The Beartooth Highway, nicknamed the “Highway to the Sky” and named an All-American Highway, is a segment of U.S. Route 212 that connects Yellowstone National Park to Red Lodge, Montana. The 69-mile highway winds and climbs to more than 10,000 feet above sea level to reach Beartooth Pass. The road passes through alpine forest and arctic tundra, is full of sheer drop-offs, and delivers constant views of lakes and 12,000-foot peaks. The descent carries the highway into the state of Wyoming before returning to Montana to reach Cooke City and the northeast entrance of Yellowstone.
Everything you need to know about a Beartooth Highway road trip
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What the Beartooth Highway lacks in length, it more than makes up for in dramatic scenery. It’s also not a drive to take lightly. An undivided two-lane road that lacks formal pullouts in some segments, and closes to traffic in the winter, the highway has a reputation as a dangerous drive.
Muddled jurisdiction over the road, and its passage through some of the most rugged country in the U.S., makes maintenance an ongoing challenge, and the climb of more than 5,000 vertical feet to the Beartooth Pass is fraught with switchbacks and sheer drop-offs. Drivers, especially those behind the wheel of an RV, are advised to check their brakes, keep their eyes sharp, and proceed with caution on a road that includes high-speed stretches, plodding ascents, and dramatic downhill sections.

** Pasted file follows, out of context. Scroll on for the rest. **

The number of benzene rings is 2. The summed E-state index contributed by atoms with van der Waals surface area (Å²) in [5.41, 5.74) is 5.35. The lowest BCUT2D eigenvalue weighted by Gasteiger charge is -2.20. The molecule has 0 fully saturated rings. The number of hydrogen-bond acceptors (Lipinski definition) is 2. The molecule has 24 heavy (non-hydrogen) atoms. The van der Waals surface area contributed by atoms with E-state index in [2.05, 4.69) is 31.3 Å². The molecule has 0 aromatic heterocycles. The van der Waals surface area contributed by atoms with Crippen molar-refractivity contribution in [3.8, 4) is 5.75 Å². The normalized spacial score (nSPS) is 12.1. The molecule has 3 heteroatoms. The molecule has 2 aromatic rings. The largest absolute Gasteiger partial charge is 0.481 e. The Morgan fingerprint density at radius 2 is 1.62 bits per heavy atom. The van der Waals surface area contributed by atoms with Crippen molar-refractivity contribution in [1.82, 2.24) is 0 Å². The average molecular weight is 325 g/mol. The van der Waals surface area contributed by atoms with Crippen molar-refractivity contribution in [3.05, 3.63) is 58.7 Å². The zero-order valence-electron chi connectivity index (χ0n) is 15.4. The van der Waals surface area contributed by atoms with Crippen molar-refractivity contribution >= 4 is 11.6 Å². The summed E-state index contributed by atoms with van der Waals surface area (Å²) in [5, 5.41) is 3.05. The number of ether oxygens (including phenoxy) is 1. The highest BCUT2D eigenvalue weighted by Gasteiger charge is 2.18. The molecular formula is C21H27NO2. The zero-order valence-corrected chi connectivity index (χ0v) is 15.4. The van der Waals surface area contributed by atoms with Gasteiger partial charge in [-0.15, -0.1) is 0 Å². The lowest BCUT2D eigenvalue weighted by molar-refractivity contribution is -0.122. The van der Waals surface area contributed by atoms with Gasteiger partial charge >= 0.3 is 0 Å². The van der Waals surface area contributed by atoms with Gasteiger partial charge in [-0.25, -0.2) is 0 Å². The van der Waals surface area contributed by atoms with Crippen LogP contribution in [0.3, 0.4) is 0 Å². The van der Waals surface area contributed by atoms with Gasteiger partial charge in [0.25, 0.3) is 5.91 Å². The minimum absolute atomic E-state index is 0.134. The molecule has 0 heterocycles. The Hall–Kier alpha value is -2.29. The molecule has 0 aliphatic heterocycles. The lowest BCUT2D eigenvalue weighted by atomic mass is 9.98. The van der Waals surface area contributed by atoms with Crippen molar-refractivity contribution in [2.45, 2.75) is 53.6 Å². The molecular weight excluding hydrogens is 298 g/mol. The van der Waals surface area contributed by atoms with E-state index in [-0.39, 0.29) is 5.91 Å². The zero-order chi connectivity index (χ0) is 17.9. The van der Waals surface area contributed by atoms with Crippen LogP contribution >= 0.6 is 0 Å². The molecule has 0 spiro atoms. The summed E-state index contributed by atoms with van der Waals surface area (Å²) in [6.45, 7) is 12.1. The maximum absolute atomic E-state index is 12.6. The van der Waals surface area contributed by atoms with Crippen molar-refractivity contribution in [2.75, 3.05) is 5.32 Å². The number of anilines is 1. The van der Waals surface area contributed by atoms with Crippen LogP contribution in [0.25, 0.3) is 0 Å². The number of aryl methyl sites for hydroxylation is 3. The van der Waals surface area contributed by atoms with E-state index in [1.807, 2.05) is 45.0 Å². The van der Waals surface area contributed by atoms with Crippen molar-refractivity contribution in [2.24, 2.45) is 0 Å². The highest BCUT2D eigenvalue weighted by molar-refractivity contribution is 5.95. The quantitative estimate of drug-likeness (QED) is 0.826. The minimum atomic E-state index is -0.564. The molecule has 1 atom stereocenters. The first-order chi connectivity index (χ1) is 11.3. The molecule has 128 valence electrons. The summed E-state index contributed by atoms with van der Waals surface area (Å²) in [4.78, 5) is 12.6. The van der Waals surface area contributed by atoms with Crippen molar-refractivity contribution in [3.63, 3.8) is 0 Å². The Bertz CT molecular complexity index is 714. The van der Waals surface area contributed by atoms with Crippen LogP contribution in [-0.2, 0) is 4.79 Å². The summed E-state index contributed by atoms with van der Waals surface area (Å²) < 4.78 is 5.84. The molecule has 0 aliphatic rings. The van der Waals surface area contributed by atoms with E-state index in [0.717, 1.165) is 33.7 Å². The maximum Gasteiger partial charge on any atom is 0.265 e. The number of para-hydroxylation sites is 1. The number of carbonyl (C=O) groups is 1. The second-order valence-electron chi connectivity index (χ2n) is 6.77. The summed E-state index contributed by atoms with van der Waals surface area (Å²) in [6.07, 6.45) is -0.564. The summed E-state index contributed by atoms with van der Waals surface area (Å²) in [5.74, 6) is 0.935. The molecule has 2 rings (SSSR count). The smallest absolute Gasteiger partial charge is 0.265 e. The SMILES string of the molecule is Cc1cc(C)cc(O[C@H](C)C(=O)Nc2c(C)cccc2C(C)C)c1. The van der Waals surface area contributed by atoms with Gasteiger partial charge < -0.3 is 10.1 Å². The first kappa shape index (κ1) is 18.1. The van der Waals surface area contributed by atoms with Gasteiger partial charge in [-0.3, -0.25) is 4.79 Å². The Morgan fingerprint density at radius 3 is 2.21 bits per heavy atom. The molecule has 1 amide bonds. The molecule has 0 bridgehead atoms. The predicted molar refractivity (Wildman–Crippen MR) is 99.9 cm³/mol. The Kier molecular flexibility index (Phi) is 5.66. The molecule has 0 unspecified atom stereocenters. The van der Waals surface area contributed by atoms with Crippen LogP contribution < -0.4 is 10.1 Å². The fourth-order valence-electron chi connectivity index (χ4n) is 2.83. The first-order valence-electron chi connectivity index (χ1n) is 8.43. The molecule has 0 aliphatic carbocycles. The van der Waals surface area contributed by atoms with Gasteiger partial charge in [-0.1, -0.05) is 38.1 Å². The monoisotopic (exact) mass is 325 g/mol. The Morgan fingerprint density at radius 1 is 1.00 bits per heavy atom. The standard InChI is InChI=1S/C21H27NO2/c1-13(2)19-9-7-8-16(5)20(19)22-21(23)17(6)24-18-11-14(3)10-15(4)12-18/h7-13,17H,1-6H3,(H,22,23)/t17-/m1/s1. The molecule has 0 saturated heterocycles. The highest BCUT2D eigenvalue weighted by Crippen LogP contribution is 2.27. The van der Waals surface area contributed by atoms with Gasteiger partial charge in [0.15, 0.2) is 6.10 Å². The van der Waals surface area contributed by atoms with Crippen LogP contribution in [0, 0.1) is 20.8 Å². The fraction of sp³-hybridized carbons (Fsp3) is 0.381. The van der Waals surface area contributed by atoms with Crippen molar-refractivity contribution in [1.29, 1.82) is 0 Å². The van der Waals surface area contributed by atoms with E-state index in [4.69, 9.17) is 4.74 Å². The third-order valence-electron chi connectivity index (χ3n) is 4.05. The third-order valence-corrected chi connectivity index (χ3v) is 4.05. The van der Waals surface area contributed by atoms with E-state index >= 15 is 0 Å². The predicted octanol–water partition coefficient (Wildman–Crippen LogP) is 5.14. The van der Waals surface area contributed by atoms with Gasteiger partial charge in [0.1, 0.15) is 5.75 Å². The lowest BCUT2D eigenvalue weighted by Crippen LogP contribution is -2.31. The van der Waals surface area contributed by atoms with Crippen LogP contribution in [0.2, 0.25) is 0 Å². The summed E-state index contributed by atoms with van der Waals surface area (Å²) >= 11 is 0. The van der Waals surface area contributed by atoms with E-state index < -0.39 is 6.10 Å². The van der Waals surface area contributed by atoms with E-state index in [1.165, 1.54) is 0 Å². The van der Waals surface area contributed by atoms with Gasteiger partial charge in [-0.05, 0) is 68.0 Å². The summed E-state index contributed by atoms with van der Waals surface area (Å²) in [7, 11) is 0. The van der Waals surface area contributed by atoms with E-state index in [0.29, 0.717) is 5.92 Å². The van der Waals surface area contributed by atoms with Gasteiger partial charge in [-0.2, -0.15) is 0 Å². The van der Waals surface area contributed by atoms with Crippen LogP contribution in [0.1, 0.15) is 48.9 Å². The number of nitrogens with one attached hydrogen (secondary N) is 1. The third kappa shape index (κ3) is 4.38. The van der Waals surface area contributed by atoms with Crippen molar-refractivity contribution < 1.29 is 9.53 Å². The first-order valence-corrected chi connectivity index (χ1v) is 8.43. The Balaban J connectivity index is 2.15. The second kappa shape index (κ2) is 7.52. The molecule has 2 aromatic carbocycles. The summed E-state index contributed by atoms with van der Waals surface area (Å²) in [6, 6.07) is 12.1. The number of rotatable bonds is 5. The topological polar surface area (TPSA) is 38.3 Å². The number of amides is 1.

That said, hundreds of thousands of people take this spectacular drive each year, generally between mid-May and mid-October. The road is typically closed the rest of the year due to snow in the high mountain pass, which can see snowfall even in mid-summer.
The highway was originally built to provide access from Red Lodge to the northeast gate of Yellowstone National Park, so many roadtrippers incorporate the Beartooth drive into a park visit.
Our favorite attractions
Rock Creek Vista: If you’re only going to make one stop at a scenic overlook on the Beartooth Highway, make it Rock Creek Vista. From 9,190 feet above sea level, you’ll enjoy views of the Rock Creek Valley and the Hellroaring Plateau from an observation platform, complete with interpretive plaques to help explain what you’re seeing. Plus, this pullout has the nicest public restrooms on the Beartooth Highway.
Beartooth Basin Summer Ski Area: Novelty alone would tempt skiers and snowboarders to get in some summer runs at Beartooth Basin, which opens after the Beartooth Highway gates go up in May and runs its lifts until the sun finally melts the snow, usually around early July. Sometimes described as a backcountry ski area with lift service, Beartooth is known for challenging terrain: Some slopes have a pitch of 50 degrees.
Top of the World Resort: This small general store near the top of Beartooth Pass is a popular stopover as it’s the only place to get gas or pick up camping supplies for dozens of miles in either direction. Step into the rustic log cabin, which dates to the 1930s, and spend some time browsing the fishing gear, stuffed animals, and souvenirs.